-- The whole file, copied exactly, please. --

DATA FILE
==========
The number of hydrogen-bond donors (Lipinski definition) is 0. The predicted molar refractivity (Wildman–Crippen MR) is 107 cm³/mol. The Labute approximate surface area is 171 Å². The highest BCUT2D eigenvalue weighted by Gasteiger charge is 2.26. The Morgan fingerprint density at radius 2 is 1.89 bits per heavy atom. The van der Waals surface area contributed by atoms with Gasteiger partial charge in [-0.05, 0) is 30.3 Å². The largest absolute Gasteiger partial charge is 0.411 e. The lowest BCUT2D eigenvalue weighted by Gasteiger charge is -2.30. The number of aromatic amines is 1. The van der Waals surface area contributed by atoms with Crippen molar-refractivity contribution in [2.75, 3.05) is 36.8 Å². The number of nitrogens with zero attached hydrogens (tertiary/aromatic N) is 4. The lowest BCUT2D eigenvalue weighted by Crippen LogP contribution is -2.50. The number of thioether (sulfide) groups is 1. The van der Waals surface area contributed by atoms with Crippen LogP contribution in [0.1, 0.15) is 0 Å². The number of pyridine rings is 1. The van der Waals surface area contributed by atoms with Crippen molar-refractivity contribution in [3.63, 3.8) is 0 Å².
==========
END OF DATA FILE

The number of hydrogen-bond donors (Lipinski definition) is 0. The predicted molar refractivity (Wildman–Crippen MR) is 107 cm³/mol. The Labute approximate surface area is 171 Å². The highest BCUT2D eigenvalue weighted by Gasteiger charge is 2.26. The Morgan fingerprint density at radius 2 is 1.89 bits per heavy atom. The van der Waals surface area contributed by atoms with Gasteiger partial charge in [-0.05, 0) is 30.3 Å². The largest absolute Gasteiger partial charge is 0.411 e. The lowest BCUT2D eigenvalue weighted by Gasteiger charge is -2.30. The number of aromatic amines is 1. The van der Waals surface area contributed by atoms with Crippen molar-refractivity contribution in [2.75, 3.05) is 36.8 Å². The number of nitrogens with zero attached hydrogens (tertiary/aromatic N) is 4. The lowest BCUT2D eigenvalue weighted by Crippen LogP contribution is -2.50. The number of thioether (sulfide) groups is 1. The van der Waals surface area contributed by atoms with Crippen LogP contribution in [0.1, 0.15) is 0 Å². The number of pyridine rings is 1. The van der Waals surface area contributed by atoms with Crippen molar-refractivity contribution in [3.63, 3.8) is 0 Å².